Don’t believe me? Here ya go…
Vox Canabis mortuus est
This past week we heard from a number of brave Blog Dogs who took up the challenge to share a post with me. Most of them were mercilessly skewered in a pique of unbridled cannibalism by their fellow deplorables. We may do this again, but not soon.
Thought you might be interested in a comment from Jake, one of the posters who tried to defend and ennoble being a measly little socialist. It didn’t work.
“You asked today whether or not the Vox Canibus should continue,” he says. “I’m going to vote yes, but not because of what people are posting, but rather because of the experience.
After my opinion was shared on Friday, the steerage section certainly rose to the occasion – bash the uneducated for having an opinion! Forget manners and decency, go grab the pitchforks! I’m curious to see what the deleted comments had said… maybe it’s better that I don’t know. It was a rather humbling experience, and something I had not really considered before: you put up with that crap on a daily basis, and have done so for years.
I think the Blog Dogs section should continue, to allow others to experience the steerage section feedback. As a “snowflake millennial” (I think that’s what I heard some wrinklies call us the other day) it is a good practice to develop tougher skin. I can’t say I’m used to being bashed so efficiently, so maybe I should offer more comments in order to develop a thicker skin.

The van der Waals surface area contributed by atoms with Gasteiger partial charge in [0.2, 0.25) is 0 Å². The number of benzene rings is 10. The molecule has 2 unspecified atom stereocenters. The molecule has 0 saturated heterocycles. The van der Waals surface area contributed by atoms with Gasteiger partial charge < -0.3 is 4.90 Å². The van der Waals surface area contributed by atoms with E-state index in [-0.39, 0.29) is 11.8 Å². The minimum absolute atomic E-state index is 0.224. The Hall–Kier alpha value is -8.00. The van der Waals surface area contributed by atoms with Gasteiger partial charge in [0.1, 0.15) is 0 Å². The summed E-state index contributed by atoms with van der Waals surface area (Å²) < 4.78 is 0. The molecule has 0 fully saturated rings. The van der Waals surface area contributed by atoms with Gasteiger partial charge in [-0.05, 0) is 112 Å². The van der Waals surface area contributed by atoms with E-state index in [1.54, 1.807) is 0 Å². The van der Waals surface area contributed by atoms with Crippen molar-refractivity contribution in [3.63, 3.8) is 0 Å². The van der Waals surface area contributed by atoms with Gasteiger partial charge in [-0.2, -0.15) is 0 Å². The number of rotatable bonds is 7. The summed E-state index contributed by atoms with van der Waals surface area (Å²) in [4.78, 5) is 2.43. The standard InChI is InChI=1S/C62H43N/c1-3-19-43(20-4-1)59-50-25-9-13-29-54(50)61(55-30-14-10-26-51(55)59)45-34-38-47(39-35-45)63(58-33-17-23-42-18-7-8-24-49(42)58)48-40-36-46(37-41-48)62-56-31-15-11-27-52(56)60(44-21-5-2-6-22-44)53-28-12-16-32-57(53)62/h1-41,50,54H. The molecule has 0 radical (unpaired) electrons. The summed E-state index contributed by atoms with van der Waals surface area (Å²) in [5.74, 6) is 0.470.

Perhaps my next 500 word essay should be about what’s right with the world – people like Garth who put up with commenters in order to educate and inform those of us who need it. At least I’d know my opinion was right that time (it clearly wasn’t on Friday).
I’m sure you don’t hear it enough, but thank you for blogging every day and for helping us little guys understand the world a bit better. It truly is appreciated, regardless of what the vocal crew say in the comments.
Okay, Jake. You can rejoin the pack. In your place.
Finally, with interest rates in the ditch and likely heading lower over the next year, money is cheap. Loans are a gift, costing barely more than inflation. Borrowing money to buy something, of course, creates debt. But arranging to borrow in case you need the funds costs nothing. And that’s the beautiful thing about standby lines of credit.